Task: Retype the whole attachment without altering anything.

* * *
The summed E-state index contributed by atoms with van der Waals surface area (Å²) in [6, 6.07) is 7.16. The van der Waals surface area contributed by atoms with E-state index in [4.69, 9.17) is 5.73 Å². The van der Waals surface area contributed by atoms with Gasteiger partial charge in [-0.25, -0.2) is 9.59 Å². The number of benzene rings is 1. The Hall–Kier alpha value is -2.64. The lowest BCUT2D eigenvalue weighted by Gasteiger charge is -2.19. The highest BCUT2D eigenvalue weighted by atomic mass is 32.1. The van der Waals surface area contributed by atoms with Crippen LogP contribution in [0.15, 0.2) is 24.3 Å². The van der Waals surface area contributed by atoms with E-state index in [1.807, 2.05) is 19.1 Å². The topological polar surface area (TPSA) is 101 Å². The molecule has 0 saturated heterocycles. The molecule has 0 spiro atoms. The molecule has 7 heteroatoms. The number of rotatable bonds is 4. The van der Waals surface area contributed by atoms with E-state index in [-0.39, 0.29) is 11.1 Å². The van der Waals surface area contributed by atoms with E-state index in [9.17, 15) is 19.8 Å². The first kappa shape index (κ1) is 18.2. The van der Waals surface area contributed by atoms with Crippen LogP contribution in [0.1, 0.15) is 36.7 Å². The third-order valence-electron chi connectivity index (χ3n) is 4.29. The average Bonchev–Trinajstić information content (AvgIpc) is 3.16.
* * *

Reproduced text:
The summed E-state index contributed by atoms with van der Waals surface area (Å²) in [6, 6.07) is 7.16. The van der Waals surface area contributed by atoms with E-state index in [4.69, 9.17) is 5.73 Å². The van der Waals surface area contributed by atoms with Gasteiger partial charge in [-0.25, -0.2) is 9.59 Å². The number of benzene rings is 1. The Hall–Kier alpha value is -2.64. The lowest BCUT2D eigenvalue weighted by Gasteiger charge is -2.19. The highest BCUT2D eigenvalue weighted by atomic mass is 32.1. The van der Waals surface area contributed by atoms with Crippen LogP contribution in [0.15, 0.2) is 24.3 Å². The van der Waals surface area contributed by atoms with E-state index in [1.807, 2.05) is 19.1 Å². The topological polar surface area (TPSA) is 101 Å². The molecule has 0 saturated heterocycles. The molecule has 0 spiro atoms. The molecule has 7 heteroatoms. The number of rotatable bonds is 4. The van der Waals surface area contributed by atoms with E-state index in [-0.39, 0.29) is 11.1 Å². The van der Waals surface area contributed by atoms with E-state index in [9.17, 15) is 19.8 Å². The first kappa shape index (κ1) is 18.2. The van der Waals surface area contributed by atoms with Crippen LogP contribution in [0.1, 0.15) is 36.7 Å². The third-order valence-electron chi connectivity index (χ3n) is 4.29. The average Bonchev–Trinajstić information content (AvgIpc) is 3.16.